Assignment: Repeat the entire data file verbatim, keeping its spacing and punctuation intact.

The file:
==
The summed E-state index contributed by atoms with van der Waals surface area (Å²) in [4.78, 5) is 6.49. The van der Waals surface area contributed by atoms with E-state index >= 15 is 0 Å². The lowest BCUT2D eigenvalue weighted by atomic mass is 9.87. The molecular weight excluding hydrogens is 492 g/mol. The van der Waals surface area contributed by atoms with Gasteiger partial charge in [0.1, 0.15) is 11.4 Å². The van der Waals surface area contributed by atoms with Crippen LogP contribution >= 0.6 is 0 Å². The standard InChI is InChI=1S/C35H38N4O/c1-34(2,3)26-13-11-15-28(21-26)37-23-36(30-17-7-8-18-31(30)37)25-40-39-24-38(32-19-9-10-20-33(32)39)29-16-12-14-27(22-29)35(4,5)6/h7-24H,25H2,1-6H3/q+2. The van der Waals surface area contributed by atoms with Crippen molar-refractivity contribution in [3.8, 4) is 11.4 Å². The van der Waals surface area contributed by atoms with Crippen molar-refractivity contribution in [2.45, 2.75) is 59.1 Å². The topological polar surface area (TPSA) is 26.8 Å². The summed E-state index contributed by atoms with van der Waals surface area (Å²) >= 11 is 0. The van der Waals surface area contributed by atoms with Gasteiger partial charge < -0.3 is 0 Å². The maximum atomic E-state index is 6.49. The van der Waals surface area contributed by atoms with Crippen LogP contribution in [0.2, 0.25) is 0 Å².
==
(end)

The summed E-state index contributed by atoms with van der Waals surface area (Å²) in [4.78, 5) is 6.49. The van der Waals surface area contributed by atoms with E-state index >= 15 is 0 Å². The lowest BCUT2D eigenvalue weighted by atomic mass is 9.87. The molecular weight excluding hydrogens is 492 g/mol. The van der Waals surface area contributed by atoms with Gasteiger partial charge in [0.1, 0.15) is 11.4 Å². The van der Waals surface area contributed by atoms with Crippen LogP contribution >= 0.6 is 0 Å². The standard InChI is InChI=1S/C35H38N4O/c1-34(2,3)26-13-11-15-28(21-26)37-23-36(30-17-7-8-18-31(30)37)25-40-39-24-38(32-19-9-10-20-33(32)39)29-16-12-14-27(22-29)35(4,5)6/h7-24H,25H2,1-6H3/q+2. The van der Waals surface area contributed by atoms with Crippen molar-refractivity contribution in [3.8, 4) is 11.4 Å². The van der Waals surface area contributed by atoms with Crippen molar-refractivity contribution in [2.45, 2.75) is 59.1 Å². The topological polar surface area (TPSA) is 26.8 Å². The summed E-state index contributed by atoms with van der Waals surface area (Å²) >= 11 is 0. The van der Waals surface area contributed by atoms with Gasteiger partial charge < -0.3 is 0 Å². The maximum atomic E-state index is 6.49. The van der Waals surface area contributed by atoms with Crippen LogP contribution in [0.2, 0.25) is 0 Å².